Open a book this minute and start reading. Don’t move until you’ve reached page fifty. Until you’ve buried your thoughts in print. Cover yourself with words. Wash yourself away. Dissolve. Carol Shields Republic of Love

Jeff Smith’s The Bone Series (II)

Eyes of the Storm (1994, Book Three)
The Dragonslayer (1995, Book Four)
Rock Jaw: Master of the Eastern Border(1997, Book Five) 

Yesterday I chatted about the the first three books in Jeff Smith’s Bone series (beginning with the wonderful prequel, Rose): no spoilers, so do have a peek here.

Bone 3: Eyes of the StormWe get along well with the pages between us, but Fone Bone and I wouldn’t have much to say when it comes to Bookchat. He doesn’t seem like much of a reader, despite his love of Moby Dick.

But I do have a soft spot for a suitor who reads to his beloved. Even if he is reading from Moby Dick. So the opening of the third volume of this series only solidified my growing fondness for Fone Bone.

Though there is little time for book-reading in Eyes of the Storm. At least readers (and other interested parties) can, however, begin to piece together what’s happened in the past.

“It started back in the big war…we were fighting the rat creatures over who owned the valley. We had it and they wanted it.”

The politics are still sketchy, but what’s clear is that the opposing force is definitely not all rat-creature-ness.

That works for me (the rat thing was just too easy). As does the slightly-less-Barbie-ish Thorn, who seems poised to grow into something not-quite-expected and more interesting than some of the panels in the last two volumes seemed to suggest.

My Buried-in-Print girls would answer differently, but my favourite character at this point is Granma Ben…

Bone 4: The Dragonslayer

…and perhaps that’s why this isn’t my favourite book in the series. Granma doesn’t play much of a role in the story. But Ted does play a major role and he’s probably my next favourite (isn’t that the best part of a series…having so many ‘friends’ to keep track of?)

Granma is kinda off doing her own thing (about which I can say little without offering heaps of spoilers alongside).

Which is really the whole point of the fourth book in the series…keeping the characters splintered, messing with alliances that you thought you could trust, leaving others apart to be marvelled at.

But one character you can count on is Smiley: “It’s not like you’re actually doin’ anything about the dragons! Maybe they’re waiting’ to see if you’re really gonna slay one! HEY! THERE IT IS AGAIN! DID YOU HEAR THAT?”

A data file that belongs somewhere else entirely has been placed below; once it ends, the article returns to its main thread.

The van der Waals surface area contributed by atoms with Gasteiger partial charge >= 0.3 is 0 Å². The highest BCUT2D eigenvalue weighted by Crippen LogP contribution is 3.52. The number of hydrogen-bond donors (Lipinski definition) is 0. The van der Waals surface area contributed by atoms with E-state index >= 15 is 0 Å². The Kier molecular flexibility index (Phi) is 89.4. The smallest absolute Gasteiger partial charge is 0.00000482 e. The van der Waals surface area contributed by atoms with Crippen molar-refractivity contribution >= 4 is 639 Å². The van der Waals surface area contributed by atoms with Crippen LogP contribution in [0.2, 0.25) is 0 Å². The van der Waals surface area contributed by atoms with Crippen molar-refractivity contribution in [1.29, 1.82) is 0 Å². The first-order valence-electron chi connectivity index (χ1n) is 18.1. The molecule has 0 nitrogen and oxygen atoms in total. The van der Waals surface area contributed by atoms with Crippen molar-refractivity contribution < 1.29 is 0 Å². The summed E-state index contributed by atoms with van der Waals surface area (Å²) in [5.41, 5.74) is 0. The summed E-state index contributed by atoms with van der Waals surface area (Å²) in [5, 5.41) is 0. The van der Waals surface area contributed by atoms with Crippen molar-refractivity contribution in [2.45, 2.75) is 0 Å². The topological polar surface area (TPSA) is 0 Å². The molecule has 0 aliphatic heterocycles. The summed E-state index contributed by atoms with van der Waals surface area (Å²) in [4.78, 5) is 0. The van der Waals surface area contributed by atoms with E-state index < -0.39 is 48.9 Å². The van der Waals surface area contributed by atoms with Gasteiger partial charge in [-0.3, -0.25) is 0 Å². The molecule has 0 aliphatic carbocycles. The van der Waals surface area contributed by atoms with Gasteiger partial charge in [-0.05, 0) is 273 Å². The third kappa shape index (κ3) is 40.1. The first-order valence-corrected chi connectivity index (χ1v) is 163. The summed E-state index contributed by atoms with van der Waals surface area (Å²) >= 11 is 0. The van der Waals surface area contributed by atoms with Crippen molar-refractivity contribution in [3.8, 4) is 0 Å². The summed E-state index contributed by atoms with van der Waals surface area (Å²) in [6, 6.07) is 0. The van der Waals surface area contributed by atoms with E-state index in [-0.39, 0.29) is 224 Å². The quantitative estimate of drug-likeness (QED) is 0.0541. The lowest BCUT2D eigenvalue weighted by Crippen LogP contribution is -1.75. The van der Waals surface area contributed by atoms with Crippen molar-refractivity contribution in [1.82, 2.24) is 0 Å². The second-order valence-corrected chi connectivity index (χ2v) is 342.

That? It’s the sound of Fone Bone calling for help.

And he is…off the page and in the dark.

And Smiley is off to assist.

Book 5: Rock Jaw, Master of the Eastern Border

But now it’s certain: whatever the reason that I didn’t enjoy the fourth book, it wasn’t that Granma Ben wasn’t in it much.

Granma Ben wasn’t in the fifth book at all, and, so far, it’s my most favourite-est.

And you know how I said I was ‘interested’ after the first book and ‘invested’ after the third?

Well…after the fifth I was hooked.

This volume opens with Fone Bone, Smiley Bone, and Bartleby on the move. Smiley Bone asks Fone Bone: “Will you read us some Moby Dick? I wanna teach th’ little guy how to take a nap after lunch.” When Fone Bone objects (“Hey! This is a work of art, not a sleeping aid!”), Smiley responds: “Ooh! Debating its merits! Even better!”

So I was laughing before the end of the first chapter (because I haven’t even told you the best parts, which actually had me laughing out loud, even when I read it for the second time).

There is another part of the story that had me in a similar state, and I shan’t spoil it, but it revolves around this line, “Roderick’s missing? Anybody seen Roderick?” (which will be enough if you’ve actually read the stories, but not too much if you haven’t).

What makes the humour really work for me, though, (and it’s not just that I don’t get out much), is that I just want things to work out for the characters we’ve gotten close to, so I take the relief from their struggles to heart.

Just as when things weigh heavy for them (as they do in the final pages of the book, when one character’s worry oozes out of the panels with his solitary shape against the dark sky), I itch to find out what will happen.

I don’t yet know how I feel about our title character: “My name is Roque Ja, not Rock Jaw, and you needn’t worry about where my sympathies lie…”

But I’m curious. Yes, indeed.

What do you think it is that really HOOKS you on a series? Or do you avoid them as a bookish rule?

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